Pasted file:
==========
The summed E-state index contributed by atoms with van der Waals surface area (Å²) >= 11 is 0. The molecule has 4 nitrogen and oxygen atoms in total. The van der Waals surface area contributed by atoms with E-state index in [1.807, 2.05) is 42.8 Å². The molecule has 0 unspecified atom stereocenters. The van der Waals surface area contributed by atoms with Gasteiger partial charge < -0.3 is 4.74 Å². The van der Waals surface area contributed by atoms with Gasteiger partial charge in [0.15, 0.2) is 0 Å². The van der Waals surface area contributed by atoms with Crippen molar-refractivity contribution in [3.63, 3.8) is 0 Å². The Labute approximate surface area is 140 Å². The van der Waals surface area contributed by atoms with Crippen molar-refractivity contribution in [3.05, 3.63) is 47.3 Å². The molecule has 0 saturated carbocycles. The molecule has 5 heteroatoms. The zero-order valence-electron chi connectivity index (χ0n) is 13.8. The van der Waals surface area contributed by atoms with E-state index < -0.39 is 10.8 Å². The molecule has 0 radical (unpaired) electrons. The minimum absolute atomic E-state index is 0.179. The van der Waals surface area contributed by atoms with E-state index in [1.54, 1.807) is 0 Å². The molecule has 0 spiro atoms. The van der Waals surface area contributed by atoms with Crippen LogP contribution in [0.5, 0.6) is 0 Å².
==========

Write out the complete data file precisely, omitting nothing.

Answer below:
The summed E-state index contributed by atoms with van der Waals surface area (Å²) >= 11 is 0. The molecule has 4 nitrogen and oxygen atoms in total. The van der Waals surface area contributed by atoms with E-state index in [1.807, 2.05) is 42.8 Å². The molecule has 0 unspecified atom stereocenters. The van der Waals surface area contributed by atoms with Gasteiger partial charge < -0.3 is 4.74 Å². The van der Waals surface area contributed by atoms with Gasteiger partial charge in [0.15, 0.2) is 0 Å². The van der Waals surface area contributed by atoms with Crippen molar-refractivity contribution in [3.63, 3.8) is 0 Å². The Labute approximate surface area is 140 Å². The van der Waals surface area contributed by atoms with Crippen molar-refractivity contribution in [3.05, 3.63) is 47.3 Å². The molecule has 0 saturated carbocycles. The molecule has 5 heteroatoms. The zero-order valence-electron chi connectivity index (χ0n) is 13.8. The van der Waals surface area contributed by atoms with E-state index < -0.39 is 10.8 Å². The molecule has 0 radical (unpaired) electrons. The minimum absolute atomic E-state index is 0.179. The van der Waals surface area contributed by atoms with E-state index in [1.54, 1.807) is 0 Å². The molecule has 0 spiro atoms. The van der Waals surface area contributed by atoms with Crippen LogP contribution in [0.5, 0.6) is 0 Å².